It’s common for directors not to withdraw their payroll salary or reimburse expenses during the year. They assume that at year end, the money owed to them will more or less balance off against what they’ve taken out of the business.
However, this once-a-year strategy is can often backfire. When the numbers are added up at year end, the director can be in for a shock. The amount of dividends needed to balance the director’s loan ends up much higher than anticipated.
At best this means more personal tax than expected, but at worst this can mean an overdrawn director’s loan account.
If the company doesn’t have enough profit after tax (or retained profit) to cover the balance on your director’s loan account with dividends, it means you’re left owing money to the company at the year end. The director’s loan account is overdrawn and this is risky to both you and to the company.
If the company becomes insolvent, for example through a creditors liquidation, then your director’s loan debt is considered as part of the company assets. The liquidators will expect you to pay some or all of it back so that creditors can be repaid. By owing the company money, you lose one of the main advantages and protections of setting up a limited company, which is the separation between the company debt and your personal debt.
If the director’s loan is overdrawn at year end and it is not repaid within 9 months of the year end, this incurs additional corporation tax. It is known as a close company loan to participators. HMRC will charge 32.5% tax on the outstanding balance (or on any increase on the balance since the last tax year).
If you later repay the overdrawn balance, you can claim the extra tax back from HMRC, however it’s not an immediate process. The claim can’t be made until 9 months after the financial year end date which includes the clear director’s loan. If you cleared an overdrawn directors loan by year end 31 March 20×4, you would not be able to reclaim any additional tax paid until after 1 Jan x5.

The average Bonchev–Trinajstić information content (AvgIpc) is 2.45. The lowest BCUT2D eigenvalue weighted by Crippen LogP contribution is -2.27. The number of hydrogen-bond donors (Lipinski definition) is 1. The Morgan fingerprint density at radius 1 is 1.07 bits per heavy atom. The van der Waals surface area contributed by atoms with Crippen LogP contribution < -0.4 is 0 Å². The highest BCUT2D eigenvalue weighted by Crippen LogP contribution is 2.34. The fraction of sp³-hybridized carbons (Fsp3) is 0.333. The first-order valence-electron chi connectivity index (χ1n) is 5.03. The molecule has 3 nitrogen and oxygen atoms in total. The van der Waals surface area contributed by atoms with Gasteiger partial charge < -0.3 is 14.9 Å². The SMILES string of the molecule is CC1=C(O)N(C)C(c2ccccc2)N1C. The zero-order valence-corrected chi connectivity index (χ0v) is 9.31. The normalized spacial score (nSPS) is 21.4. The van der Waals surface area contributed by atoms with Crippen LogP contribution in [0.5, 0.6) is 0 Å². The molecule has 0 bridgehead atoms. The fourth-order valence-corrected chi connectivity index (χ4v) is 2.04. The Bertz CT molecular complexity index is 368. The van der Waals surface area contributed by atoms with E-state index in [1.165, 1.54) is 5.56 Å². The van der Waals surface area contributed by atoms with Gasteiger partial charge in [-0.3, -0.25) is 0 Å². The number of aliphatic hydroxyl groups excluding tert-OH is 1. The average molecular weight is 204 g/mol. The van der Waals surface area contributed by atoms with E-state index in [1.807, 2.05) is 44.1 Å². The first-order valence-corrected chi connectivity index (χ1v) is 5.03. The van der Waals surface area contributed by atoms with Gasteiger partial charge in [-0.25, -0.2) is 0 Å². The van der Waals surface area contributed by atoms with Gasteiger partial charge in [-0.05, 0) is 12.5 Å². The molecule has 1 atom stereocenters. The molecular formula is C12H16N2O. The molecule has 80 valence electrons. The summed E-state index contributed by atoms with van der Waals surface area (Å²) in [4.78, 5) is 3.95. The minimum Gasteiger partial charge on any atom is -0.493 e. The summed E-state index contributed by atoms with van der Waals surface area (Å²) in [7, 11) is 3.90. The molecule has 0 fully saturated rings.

Maybe you’re thinking that you could just settle the loan at 9 months, and then take the money out again straight afterwards? But unfortunately not, this is known as bed and breakfasting and is not allowed for significant amounts.
A director’s loan with a balance over £10,000 (at any point in the year) is considered a benefit for the director unless interest is being charged. This is because you are borrowing money at a beneficial rate that’s better than you’d be able to find if you borrowed that money commercially.
You can calculate the interest that would be due on the loan using HMRC’s offical rates and the average balance across the year. This interest can be added to the director’s loan balance and will also be considered as additional income for the company.
If the company doesn’t charge interest, or the interest is below the official rate, you must declare the beneficial loan as a benefit in kind. The value of the benefit is the amount of interest that you should have paid (based on HMRC’s official rates). Or, if you did pay some interest, the difference between what you should have paid and what you did pay.
If no provision is made then HMRC could decide to treat the loan as additional employment income and tax it accordingly, with implications for income tax and national insurance.
Here are some top tips to help you keep your director’s loan in check and prevent unwanted tax shocks.
You (hopefully) don’t pay your other employees as-and-when, so it’s good to apply that same principle to yourself as a director. Pay your salary as per the payslip amount each month. Reimburse any expenses that you’ve incurred on a monthly basis as well. Ideally at month end when you pay any other employees.
This means that any money taken out of the company over and above these payments is clearly dividends. It’s easy to see where you stand with your dividends at any point in the year, not just at year end.
Try to take a consistent single dividend payment from the company at the same time each month. Taking £50 here and a couple of hundred £’s there is the easiest way for the director’s loan to get out of control. It’s amazing how quickly small amounts can add up.
Start by sitting down and working out a personal budget so you know how much you money you need each month. Then you need to look at whether this is possible with your company profits.
Your accountant can help you with the process to determine what the company can afford. They can help structure the best split between salary and dividends and also give you an idea how much tax you would pay.
Information out is only as good as information in. If you keep your business accounts up to date on a weekly or monthly basis, it’s much easier to see how things stand with the business. This allows you to be proactive rather than reactive. You can spot if profits are dipping and maybe adjust your salary and dividends accordingly.
Treating yourself like an employee, staying organised throughout the year and planning up front with your accountant. This is the best way to maximise the tax benefits of the low salary, high dividends strategy, without getting into trouble from an overdrawn director’s loan account.